You should identify a place (or places) that is/are accessible to you on a regular basis. This could be where you live, where you travel through or another place that you can document regularly. You will make a set of images based on your observations of this place over a period of time and present these in a grid in a final print.
When you are in your place you should collect objects and items in order to create another ‘portrait’ of that place based on the things you have found within it. You will make two ‘still life’ images of either single items or collections of objects using studio lighting.
The two sets of images should relate to each other and say something about the place and your experience of it.
You will need to use parameters to guide your shoots. You can choose from one of the strategies below to begin with and devise your own as your project progresses. You can use a variety of different parameters and thereby create a range of responses to your location. You can also use these parameters to guide the types of object that you collect and how.”
Some parameters to consider:
- Walk for a certain length of time then stop. Make several photographs of what is around you when the time comes to stop. Make random turns, get lost, go somewhere unfamiliar. Vary the times between walking and stopping on subsequent shoots.
- Select a square from a map of Chester and thoroughly document everything in that square.
- Identify the boundaries of your chosen place (neighbourhood, town, village, park, campus etc) and draw them onto a map. Walk the boundary and take pictures along the way.
- Identify a particular sense (smell, touch, hearing or taste) and use it to direct how you travel through your location and what you photograph. Use the exercise from More than Looking to ‘tune in’ to a particular sense before your shoot. Use different senses on each shoot.
- Pick a place to stand or sit for a certain length of time (street corner, café, park bench, bus or train). Photograph what you observe during that time including who and what passes you.
- Find something that interest you in your location and photograph it, then turn round 180 degrees and photograph what is opposite
- Pick a pedestrian and follow them. Don’t photograph them. Just go where they take you and photograph along the way. Consider yourself a passenger and make the most of where you are taken. When you lose them, follow someone new.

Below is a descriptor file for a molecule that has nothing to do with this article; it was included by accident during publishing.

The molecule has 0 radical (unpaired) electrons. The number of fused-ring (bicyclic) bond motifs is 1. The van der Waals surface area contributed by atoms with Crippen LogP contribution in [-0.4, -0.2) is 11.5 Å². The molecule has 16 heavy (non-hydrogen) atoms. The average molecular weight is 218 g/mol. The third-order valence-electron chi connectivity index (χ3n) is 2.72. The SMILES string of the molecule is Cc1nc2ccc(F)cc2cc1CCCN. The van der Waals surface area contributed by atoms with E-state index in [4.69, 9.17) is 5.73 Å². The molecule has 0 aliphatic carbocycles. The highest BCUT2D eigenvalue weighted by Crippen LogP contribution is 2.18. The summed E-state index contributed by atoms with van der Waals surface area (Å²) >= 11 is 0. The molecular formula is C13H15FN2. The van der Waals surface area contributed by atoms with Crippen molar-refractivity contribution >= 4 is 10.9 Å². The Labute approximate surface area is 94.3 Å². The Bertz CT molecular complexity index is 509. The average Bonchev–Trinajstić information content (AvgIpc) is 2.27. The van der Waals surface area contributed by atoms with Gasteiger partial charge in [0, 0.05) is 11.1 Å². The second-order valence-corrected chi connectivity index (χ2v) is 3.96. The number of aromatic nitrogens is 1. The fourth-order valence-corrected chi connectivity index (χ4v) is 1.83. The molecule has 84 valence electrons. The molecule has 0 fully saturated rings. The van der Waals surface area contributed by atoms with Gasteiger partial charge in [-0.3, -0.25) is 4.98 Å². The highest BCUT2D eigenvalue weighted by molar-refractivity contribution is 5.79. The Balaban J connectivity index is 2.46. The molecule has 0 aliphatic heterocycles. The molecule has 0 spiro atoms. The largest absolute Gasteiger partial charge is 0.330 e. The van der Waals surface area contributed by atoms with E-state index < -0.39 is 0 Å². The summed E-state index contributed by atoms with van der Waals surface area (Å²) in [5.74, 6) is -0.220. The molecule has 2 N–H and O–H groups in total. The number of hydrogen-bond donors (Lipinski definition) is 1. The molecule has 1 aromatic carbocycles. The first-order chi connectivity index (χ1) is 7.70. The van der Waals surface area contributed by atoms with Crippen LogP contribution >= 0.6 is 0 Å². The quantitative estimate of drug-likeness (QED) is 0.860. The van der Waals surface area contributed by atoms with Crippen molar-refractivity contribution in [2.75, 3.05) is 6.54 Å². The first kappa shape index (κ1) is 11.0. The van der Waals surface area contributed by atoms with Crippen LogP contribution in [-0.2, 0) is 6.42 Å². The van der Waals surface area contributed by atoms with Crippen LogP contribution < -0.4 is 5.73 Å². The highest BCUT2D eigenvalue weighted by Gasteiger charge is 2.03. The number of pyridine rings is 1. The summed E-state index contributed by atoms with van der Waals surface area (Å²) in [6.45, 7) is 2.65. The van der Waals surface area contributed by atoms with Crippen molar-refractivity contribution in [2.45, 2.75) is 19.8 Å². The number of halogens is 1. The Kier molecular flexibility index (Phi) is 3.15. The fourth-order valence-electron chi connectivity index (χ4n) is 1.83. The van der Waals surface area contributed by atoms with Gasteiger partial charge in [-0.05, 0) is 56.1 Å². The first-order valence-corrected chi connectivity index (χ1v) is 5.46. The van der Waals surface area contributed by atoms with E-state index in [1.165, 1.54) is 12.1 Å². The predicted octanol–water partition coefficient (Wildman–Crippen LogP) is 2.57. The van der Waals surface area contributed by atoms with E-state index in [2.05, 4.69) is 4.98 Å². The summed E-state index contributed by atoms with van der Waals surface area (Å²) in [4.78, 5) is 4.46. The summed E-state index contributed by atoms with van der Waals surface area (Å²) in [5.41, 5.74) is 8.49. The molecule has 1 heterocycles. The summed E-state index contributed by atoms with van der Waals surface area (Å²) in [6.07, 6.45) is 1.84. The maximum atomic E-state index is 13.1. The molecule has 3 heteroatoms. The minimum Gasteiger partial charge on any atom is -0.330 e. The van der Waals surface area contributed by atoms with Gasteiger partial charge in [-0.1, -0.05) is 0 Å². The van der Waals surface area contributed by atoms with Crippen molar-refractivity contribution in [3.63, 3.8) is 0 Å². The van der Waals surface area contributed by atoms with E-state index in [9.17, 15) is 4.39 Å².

- Pick a colour and let your choice of photo be guided by the presence of that colour.
- Identify a particular texture, shape or subject in your location and only shoot examples of this.
- Go for a walk without your camera. Go back and photograph the things you noticed on the way.
After viewing the brief I think that some of the parameters sound fun to follow but I also think that some of them are quite risky especially in the area I live in. for example: follow a stranger and photograph where they go but not them. I considered this as my main parameter for this project but I live in lets just say a rough area, I’m very protective of my camera gear as it is, so following someone or going into an unfamiliar area could be a bad idea. So I need to find an are that is fairly safe to photograph but also close enough for me to continuously visit to maximise my chance at getting some good shots.
It also stated in the brief that we collect object on our travels. things that have some relevance to what we’re photographing or just things that we find interesting. I’m not entirely comfortable with picking up litter or just random things from the street as I don’t know where it’s been, so i’ll have to give that one some thought.
All in all i think that this project has some potential, I also think that it will be a good chance to go out and try some street photography.